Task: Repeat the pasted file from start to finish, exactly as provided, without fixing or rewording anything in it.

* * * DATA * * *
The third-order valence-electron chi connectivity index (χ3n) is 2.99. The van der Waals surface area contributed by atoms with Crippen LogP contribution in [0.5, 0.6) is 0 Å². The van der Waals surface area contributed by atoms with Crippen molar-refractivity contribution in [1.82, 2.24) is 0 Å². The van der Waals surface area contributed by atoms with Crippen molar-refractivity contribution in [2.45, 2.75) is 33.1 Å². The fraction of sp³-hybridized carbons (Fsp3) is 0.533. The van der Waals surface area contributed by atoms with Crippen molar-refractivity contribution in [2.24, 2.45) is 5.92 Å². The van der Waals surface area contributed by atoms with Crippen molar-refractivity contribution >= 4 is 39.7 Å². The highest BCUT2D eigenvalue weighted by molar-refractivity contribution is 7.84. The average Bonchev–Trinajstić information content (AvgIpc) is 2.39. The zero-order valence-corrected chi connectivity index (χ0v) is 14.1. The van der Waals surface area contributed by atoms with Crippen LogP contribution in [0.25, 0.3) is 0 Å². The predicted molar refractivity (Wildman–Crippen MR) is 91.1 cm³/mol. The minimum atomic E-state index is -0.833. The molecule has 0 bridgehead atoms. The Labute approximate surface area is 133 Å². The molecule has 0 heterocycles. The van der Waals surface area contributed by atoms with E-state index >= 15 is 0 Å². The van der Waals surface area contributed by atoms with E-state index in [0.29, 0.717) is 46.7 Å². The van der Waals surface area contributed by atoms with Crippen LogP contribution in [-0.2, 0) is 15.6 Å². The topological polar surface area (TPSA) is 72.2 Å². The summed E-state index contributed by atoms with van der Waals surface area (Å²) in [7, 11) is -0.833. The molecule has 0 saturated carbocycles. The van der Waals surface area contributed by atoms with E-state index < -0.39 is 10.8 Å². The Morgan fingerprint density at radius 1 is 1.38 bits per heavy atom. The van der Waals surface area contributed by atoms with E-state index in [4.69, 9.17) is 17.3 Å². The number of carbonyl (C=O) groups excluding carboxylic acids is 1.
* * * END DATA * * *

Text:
The third-order valence-electron chi connectivity index (χ3n) is 2.99. The van der Waals surface area contributed by atoms with Crippen LogP contribution in [0.5, 0.6) is 0 Å². The van der Waals surface area contributed by atoms with Crippen molar-refractivity contribution in [1.82, 2.24) is 0 Å². The van der Waals surface area contributed by atoms with Crippen molar-refractivity contribution in [2.45, 2.75) is 33.1 Å². The fraction of sp³-hybridized carbons (Fsp3) is 0.533. The van der Waals surface area contributed by atoms with Crippen molar-refractivity contribution in [2.24, 2.45) is 5.92 Å². The van der Waals surface area contributed by atoms with Crippen molar-refractivity contribution >= 4 is 39.7 Å². The highest BCUT2D eigenvalue weighted by molar-refractivity contribution is 7.84. The average Bonchev–Trinajstić information content (AvgIpc) is 2.39. The zero-order valence-corrected chi connectivity index (χ0v) is 14.1. The van der Waals surface area contributed by atoms with Crippen LogP contribution in [0.25, 0.3) is 0 Å². The predicted molar refractivity (Wildman–Crippen MR) is 91.1 cm³/mol. The minimum atomic E-state index is -0.833. The molecule has 0 bridgehead atoms. The Labute approximate surface area is 133 Å². The molecule has 0 heterocycles. The van der Waals surface area contributed by atoms with E-state index >= 15 is 0 Å². The van der Waals surface area contributed by atoms with E-state index in [0.29, 0.717) is 46.7 Å². The van der Waals surface area contributed by atoms with Crippen LogP contribution in [-0.2, 0) is 15.6 Å². The topological polar surface area (TPSA) is 72.2 Å². The summed E-state index contributed by atoms with van der Waals surface area (Å²) in [7, 11) is -0.833. The molecule has 0 saturated carbocycles. The van der Waals surface area contributed by atoms with E-state index < -0.39 is 10.8 Å². The Morgan fingerprint density at radius 1 is 1.38 bits per heavy atom. The van der Waals surface area contributed by atoms with E-state index in [4.69, 9.17) is 17.3 Å². The number of carbonyl (C=O) groups excluding carboxylic acids is 1.